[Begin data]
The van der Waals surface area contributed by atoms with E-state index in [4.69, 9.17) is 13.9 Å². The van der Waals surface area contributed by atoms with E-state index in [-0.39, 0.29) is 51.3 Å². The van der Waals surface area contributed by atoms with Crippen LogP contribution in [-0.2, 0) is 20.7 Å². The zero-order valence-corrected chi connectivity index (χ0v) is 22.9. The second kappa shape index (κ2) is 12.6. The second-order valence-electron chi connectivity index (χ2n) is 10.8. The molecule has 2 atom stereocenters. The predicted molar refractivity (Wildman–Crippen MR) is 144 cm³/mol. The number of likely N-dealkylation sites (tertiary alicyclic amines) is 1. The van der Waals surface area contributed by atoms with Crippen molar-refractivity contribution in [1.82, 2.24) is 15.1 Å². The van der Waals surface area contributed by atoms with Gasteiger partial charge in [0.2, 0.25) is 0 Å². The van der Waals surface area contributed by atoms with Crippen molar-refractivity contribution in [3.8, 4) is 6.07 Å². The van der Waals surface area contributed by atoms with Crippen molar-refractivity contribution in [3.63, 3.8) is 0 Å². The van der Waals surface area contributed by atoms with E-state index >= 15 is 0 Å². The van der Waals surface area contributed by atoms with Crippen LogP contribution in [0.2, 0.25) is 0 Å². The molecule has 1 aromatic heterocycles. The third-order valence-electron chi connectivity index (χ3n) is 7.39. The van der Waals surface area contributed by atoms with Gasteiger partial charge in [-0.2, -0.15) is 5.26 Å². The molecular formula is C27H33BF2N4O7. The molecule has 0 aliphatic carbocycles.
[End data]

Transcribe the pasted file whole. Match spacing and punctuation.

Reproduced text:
The van der Waals surface area contributed by atoms with E-state index in [4.69, 9.17) is 13.9 Å². The van der Waals surface area contributed by atoms with E-state index in [-0.39, 0.29) is 51.3 Å². The van der Waals surface area contributed by atoms with Crippen LogP contribution in [-0.2, 0) is 20.7 Å². The zero-order valence-corrected chi connectivity index (χ0v) is 22.9. The second kappa shape index (κ2) is 12.6. The second-order valence-electron chi connectivity index (χ2n) is 10.8. The molecule has 2 atom stereocenters. The predicted molar refractivity (Wildman–Crippen MR) is 144 cm³/mol. The number of likely N-dealkylation sites (tertiary alicyclic amines) is 1. The van der Waals surface area contributed by atoms with Crippen molar-refractivity contribution in [1.82, 2.24) is 15.1 Å². The van der Waals surface area contributed by atoms with Gasteiger partial charge in [0.2, 0.25) is 0 Å². The van der Waals surface area contributed by atoms with Crippen molar-refractivity contribution in [3.8, 4) is 6.07 Å². The van der Waals surface area contributed by atoms with Crippen molar-refractivity contribution in [3.63, 3.8) is 0 Å². The van der Waals surface area contributed by atoms with E-state index >= 15 is 0 Å². The van der Waals surface area contributed by atoms with Crippen LogP contribution in [0.2, 0.25) is 0 Å². The molecule has 1 aromatic heterocycles. The third-order valence-electron chi connectivity index (χ3n) is 7.39. The van der Waals surface area contributed by atoms with Gasteiger partial charge in [-0.2, -0.15) is 5.26 Å². The molecular formula is C27H33BF2N4O7. The molecule has 0 aliphatic carbocycles.